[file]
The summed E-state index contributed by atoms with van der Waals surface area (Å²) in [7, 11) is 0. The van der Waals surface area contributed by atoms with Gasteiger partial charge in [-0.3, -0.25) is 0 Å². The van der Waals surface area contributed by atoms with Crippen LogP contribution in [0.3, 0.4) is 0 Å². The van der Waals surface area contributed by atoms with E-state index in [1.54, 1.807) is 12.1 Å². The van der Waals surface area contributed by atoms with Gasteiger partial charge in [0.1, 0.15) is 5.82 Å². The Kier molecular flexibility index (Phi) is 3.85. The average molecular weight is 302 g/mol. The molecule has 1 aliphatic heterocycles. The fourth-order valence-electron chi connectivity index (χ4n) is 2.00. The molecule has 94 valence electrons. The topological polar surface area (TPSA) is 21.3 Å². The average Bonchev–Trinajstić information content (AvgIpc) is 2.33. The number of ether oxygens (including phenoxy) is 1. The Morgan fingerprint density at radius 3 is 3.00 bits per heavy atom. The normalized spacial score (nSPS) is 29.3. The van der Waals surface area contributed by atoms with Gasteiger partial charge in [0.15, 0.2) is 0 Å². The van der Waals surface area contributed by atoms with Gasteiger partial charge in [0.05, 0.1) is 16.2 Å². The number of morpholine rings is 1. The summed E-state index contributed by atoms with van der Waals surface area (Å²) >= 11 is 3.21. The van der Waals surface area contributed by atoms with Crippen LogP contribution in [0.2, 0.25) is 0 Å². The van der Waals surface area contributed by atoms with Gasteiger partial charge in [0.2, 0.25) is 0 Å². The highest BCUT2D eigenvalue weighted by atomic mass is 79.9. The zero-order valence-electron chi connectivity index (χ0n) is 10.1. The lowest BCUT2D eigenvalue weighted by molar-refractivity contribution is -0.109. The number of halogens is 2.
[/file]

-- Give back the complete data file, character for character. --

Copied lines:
The summed E-state index contributed by atoms with van der Waals surface area (Å²) in [7, 11) is 0. The van der Waals surface area contributed by atoms with Gasteiger partial charge in [-0.3, -0.25) is 0 Å². The van der Waals surface area contributed by atoms with Crippen LogP contribution in [0.3, 0.4) is 0 Å². The van der Waals surface area contributed by atoms with E-state index in [1.54, 1.807) is 12.1 Å². The van der Waals surface area contributed by atoms with Gasteiger partial charge in [0.1, 0.15) is 5.82 Å². The Kier molecular flexibility index (Phi) is 3.85. The average molecular weight is 302 g/mol. The molecule has 1 aliphatic heterocycles. The fourth-order valence-electron chi connectivity index (χ4n) is 2.00. The molecule has 94 valence electrons. The topological polar surface area (TPSA) is 21.3 Å². The average Bonchev–Trinajstić information content (AvgIpc) is 2.33. The number of ether oxygens (including phenoxy) is 1. The Morgan fingerprint density at radius 3 is 3.00 bits per heavy atom. The normalized spacial score (nSPS) is 29.3. The van der Waals surface area contributed by atoms with Gasteiger partial charge in [0.15, 0.2) is 0 Å². The van der Waals surface area contributed by atoms with Gasteiger partial charge in [0.05, 0.1) is 16.2 Å². The number of morpholine rings is 1. The summed E-state index contributed by atoms with van der Waals surface area (Å²) >= 11 is 3.21. The van der Waals surface area contributed by atoms with Crippen LogP contribution in [0.2, 0.25) is 0 Å². The van der Waals surface area contributed by atoms with Gasteiger partial charge in [0.2, 0.25) is 0 Å². The highest BCUT2D eigenvalue weighted by atomic mass is 79.9. The zero-order valence-electron chi connectivity index (χ0n) is 10.1. The lowest BCUT2D eigenvalue weighted by molar-refractivity contribution is -0.109. The number of halogens is 2.